I turn to the retention code, which sets out how the Government implement the requirements in the Data Retention and Investigatory Powers Act 2014 and the Data Retention Regulations 2014. Specifically, it covers the following issues: first, the review, variation and revocation of data retention notices; secondly, communications service providers’ ability to recover their costs; thirdly, data security; fourthly, oversight by the Information Commissioner; and fifthly, safeguards on the disclosure and use of retained data by communications service providers. The House will be aware that both codes underwent public consultation. The Government received in the region of 300 submissions from organisations and individuals suggesting amendments and providing comments on the codes and I thank all of those who took the trouble to respond. The majority of these submissions related wholly or primarily to access to the communications data of journalists and others in professions which may be subject to professional privilege, with which I have already dealt. We have published a summary of the submissions received and how the Government have responded to them. The department considered all the responses to the consultation and many of the suggestions have been adopted in the final drafts. For example, in the acquisition code, in addition to the safeguards in line with the concerns raised by journalists and the commissioner, a number of technical changes were made to increase the clarity of the section on record keeping. In the retention code, we accepted a recommendation to make it absolutely clear that retained data cannot be used by a communications service provider for marketing purposes.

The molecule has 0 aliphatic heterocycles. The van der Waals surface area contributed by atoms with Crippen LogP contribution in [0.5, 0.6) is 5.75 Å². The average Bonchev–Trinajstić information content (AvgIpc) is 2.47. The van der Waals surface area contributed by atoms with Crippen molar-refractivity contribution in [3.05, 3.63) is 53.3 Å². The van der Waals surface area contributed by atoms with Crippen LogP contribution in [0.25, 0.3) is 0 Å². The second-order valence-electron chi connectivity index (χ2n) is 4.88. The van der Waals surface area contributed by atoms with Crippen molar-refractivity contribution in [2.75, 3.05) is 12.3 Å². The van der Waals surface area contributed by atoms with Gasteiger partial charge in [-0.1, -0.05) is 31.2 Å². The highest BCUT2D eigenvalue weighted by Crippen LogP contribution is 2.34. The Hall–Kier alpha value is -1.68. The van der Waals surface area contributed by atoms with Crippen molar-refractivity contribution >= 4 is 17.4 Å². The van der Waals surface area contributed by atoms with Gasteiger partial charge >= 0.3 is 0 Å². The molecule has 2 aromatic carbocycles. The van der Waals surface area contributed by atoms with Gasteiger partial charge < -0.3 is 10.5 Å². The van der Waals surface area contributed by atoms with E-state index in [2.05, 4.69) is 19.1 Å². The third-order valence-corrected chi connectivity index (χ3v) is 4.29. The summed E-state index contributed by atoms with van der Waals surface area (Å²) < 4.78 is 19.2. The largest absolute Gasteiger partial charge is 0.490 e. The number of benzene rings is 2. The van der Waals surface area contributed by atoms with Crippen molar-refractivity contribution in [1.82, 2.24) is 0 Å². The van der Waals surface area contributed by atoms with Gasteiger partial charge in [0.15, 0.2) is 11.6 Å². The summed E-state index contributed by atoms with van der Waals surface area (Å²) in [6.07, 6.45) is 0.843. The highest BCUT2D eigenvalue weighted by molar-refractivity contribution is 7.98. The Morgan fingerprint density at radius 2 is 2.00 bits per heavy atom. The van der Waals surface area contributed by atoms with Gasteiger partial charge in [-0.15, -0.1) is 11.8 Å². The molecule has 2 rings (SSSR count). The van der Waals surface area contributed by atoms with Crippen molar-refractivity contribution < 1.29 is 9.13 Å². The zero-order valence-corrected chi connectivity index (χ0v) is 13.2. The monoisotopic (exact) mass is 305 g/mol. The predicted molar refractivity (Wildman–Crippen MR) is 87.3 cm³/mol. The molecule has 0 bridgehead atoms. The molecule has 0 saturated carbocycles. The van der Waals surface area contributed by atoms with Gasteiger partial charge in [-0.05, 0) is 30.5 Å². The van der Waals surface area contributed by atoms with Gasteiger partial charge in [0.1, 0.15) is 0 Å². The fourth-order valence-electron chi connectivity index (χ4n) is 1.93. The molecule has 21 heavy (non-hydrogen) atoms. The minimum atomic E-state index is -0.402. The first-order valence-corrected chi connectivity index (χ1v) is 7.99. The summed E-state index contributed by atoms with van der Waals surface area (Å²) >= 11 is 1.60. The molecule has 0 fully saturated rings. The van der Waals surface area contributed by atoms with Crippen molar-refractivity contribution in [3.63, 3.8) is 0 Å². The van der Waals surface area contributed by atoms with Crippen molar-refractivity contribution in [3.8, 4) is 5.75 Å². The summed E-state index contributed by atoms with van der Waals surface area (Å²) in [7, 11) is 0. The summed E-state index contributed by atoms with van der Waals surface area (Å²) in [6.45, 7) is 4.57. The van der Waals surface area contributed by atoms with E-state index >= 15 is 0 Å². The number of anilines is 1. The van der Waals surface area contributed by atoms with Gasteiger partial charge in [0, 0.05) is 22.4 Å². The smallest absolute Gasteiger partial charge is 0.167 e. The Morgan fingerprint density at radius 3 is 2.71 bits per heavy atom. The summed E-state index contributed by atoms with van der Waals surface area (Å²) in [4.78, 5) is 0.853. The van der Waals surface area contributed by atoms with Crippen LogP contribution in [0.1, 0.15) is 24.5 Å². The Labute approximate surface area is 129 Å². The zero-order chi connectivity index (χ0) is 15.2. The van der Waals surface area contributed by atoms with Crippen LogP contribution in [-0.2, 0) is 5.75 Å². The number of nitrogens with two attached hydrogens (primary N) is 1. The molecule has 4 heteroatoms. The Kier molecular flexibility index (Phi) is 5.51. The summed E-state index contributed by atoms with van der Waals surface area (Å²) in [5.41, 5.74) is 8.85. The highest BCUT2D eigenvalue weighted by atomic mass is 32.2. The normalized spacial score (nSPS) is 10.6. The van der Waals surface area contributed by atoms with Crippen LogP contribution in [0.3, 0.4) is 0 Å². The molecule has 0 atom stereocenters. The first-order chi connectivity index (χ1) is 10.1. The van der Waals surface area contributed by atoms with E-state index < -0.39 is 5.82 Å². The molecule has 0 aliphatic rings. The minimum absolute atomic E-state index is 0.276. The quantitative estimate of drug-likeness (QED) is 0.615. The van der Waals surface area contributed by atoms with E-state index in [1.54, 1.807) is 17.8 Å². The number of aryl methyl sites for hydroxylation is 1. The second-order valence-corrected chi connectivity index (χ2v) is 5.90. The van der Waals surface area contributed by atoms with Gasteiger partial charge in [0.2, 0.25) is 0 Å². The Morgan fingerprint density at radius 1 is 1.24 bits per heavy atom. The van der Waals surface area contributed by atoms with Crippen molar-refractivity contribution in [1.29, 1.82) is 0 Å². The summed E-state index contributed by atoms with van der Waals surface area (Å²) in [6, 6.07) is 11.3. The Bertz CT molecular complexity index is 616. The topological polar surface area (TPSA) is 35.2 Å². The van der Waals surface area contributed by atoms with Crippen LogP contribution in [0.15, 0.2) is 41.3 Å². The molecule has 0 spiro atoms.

These two communications data codes of practice outline best practice and ensure that the right safeguards are in place concerning access to, and retention of, communications data. It is important that we bring them into force by the end of this Parliament. I hope your Lordships will support these important statutory instruments. I beg to move.

My Lords, I thank the Minister for his explanation of the two documents. Around 300 responses is quite impressive, and about 250 are wholly or primarily about access to the communications data of journalists. I have just had one about nine minutes ago, as the Minister started speaking. I cannot read it on my BlackBerry, so I cannot do justice to that person.